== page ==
Why this Mumbai startup advocates 'first day of period' leave

 Mumbai
Why this Mumbai startup advocates 'first day of period' leave

Mumbai-based media company ‘Culture Machine’ recently wrought a historic change in its HR policy. From the first of July, the female staff of Culture Machine will get a day's leave on the first day of their period. There are 75 women employees working in Culture Machine, who are more than happy with the decision. A video shot in the office tells of their delight in getting a day off during a time that can be distressing, physically and emotionally, for many.


We spoke to Culture Machine’s Devleena S Majumdar, President – Human Resources, to know more about the newly introduced First Day Period Leave policy.



Was it any incident/person/situation that triggered the change in your HR policy?

Anyone and everyone who has or has not menstruated knows that it’s a natural and an inevitable bodily process. We are conditioned to feel embarrassed of our periods. Due to a load of societally-induced fear and shame, we are still expected to keep our periods quiet, and out of sight when women spend up to 10 days a month dealing with period-related changes to their body, and we experience this monthly process for decades of our lives. Culture Machine’s Blush – a women-centric channel talks about a myriad of themes with respect to women empowerment, upliftment, so I think it was the time that we started practising what we preached. The idea sparked when one of our employees was having a really bad day due to the cramps and that is when we thought why not take period pain seriously and speak up for women experiencing it.



Personally, I loved the idea but when I spoke to my male friends, some of them thought it is a biased decision. Do you think so? And how did the male staff perceive it?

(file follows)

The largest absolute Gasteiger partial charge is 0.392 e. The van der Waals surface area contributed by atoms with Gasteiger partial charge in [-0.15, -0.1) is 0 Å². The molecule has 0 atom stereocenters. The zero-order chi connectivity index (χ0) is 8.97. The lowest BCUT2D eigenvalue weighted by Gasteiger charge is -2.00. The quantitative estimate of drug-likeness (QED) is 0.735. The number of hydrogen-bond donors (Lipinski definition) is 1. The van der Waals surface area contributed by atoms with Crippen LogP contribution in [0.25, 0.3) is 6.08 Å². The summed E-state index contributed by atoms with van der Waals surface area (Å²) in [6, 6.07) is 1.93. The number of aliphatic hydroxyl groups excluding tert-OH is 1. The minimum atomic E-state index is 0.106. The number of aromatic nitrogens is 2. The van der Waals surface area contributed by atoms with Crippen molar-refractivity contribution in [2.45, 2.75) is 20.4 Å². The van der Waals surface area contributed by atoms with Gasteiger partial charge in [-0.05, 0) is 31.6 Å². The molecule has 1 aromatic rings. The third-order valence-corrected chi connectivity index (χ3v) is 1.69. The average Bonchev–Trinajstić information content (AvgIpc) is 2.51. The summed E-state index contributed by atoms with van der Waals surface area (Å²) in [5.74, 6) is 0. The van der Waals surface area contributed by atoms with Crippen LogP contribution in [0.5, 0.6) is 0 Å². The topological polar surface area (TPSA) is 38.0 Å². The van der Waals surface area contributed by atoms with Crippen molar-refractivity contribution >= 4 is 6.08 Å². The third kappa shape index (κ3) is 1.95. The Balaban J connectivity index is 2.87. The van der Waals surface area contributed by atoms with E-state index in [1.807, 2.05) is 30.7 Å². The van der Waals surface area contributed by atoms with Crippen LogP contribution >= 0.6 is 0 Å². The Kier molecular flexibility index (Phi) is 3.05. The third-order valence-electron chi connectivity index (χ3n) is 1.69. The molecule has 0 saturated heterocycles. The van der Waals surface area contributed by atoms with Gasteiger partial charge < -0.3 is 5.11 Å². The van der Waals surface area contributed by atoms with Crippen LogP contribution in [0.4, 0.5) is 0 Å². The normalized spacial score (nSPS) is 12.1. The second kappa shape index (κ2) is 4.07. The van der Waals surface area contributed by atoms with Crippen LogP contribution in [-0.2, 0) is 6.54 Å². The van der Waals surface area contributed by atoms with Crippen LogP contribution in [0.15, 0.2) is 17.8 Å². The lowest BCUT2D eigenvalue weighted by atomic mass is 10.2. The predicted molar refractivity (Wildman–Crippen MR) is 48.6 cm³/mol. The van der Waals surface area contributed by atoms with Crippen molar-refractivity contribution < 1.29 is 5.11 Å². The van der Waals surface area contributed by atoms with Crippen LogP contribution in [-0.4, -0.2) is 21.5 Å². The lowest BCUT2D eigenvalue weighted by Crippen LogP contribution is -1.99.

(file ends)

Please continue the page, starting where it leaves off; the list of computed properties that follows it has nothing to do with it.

The reaction of the male employees of our organisation was very supportive. Right from the men in our senior management team to the boys who shot the video, the response was awe inspiring without any resistance from anyone.


You have started a petition as well for the same. Tell us more about it?


Yes, we did initiate a petition on Change.org and so far we have been successful in garnering signatures from over 16,500 individuals.


Mumbailive.com also spoke to a few women in Mumbai about Culture Machine’s new HR policy. Many felt it was a positive move.

“I think it's a favourable policy considering that most women get cramps and experience other sorts of pain and discomfort, so it's nice to give them an exception at least for one day when it's just too difficult to keep up,” said Priti Pathak, content writer.

“Yes, I definitely did. I feel this leave policy should be practiced in all the organisation's as it really requires a great strength and mood to attend work during the first day of the period. Having said that, this would only give a little relaxing time for a woman to overcome the same,” said Mayuri Saxena, PR executive.

“I loved the idea but what about those who may need an off on the second or third day of their periods. Also, it would have been better if they would have allowed women to take a day off during their period. However, I will not shy away in saying that it is a good gesture by a company which is trying to understand the mental and physical state of their women employees,” said Sheetal Thakkar, Account Manager at a PR firm.

Not only working women, Mumbai's netizens too have welcomed the move and showed their support on Twitter for #FOP.






The origin of the concept
 Though it is a new thing in our country, it is not new in Japan. In the 1920s, Japanese labour unions started demanding leave for their female staff during their periods. Finally, in 1947, a law was amended by the Japanese Labor Standards that allowed female staff to take leave on their periods. However, in many countries, it is still a debatable issue.  



Here are some countries which advocate menstrual leave

- Women in Indonesia have a right to take two days of menstrual leave every month under the Labor Act of 1948.

- In South Korea, female employees get menstrual leave according to the Article 71 of the Labour Standards Law, but they also get additional pay, if they don't take the leave.

- In Taiwan, female staff gets three days of menstrual leave per year as per the Act of Gender Equality in Employment.

Though it is a debatable issue, I am sure, every woman will ask for #FOP leave and will not be less than happy if their HR introduces the same. Till then, let's cheer for Culture Machine’s historic menstrual leave policy. 

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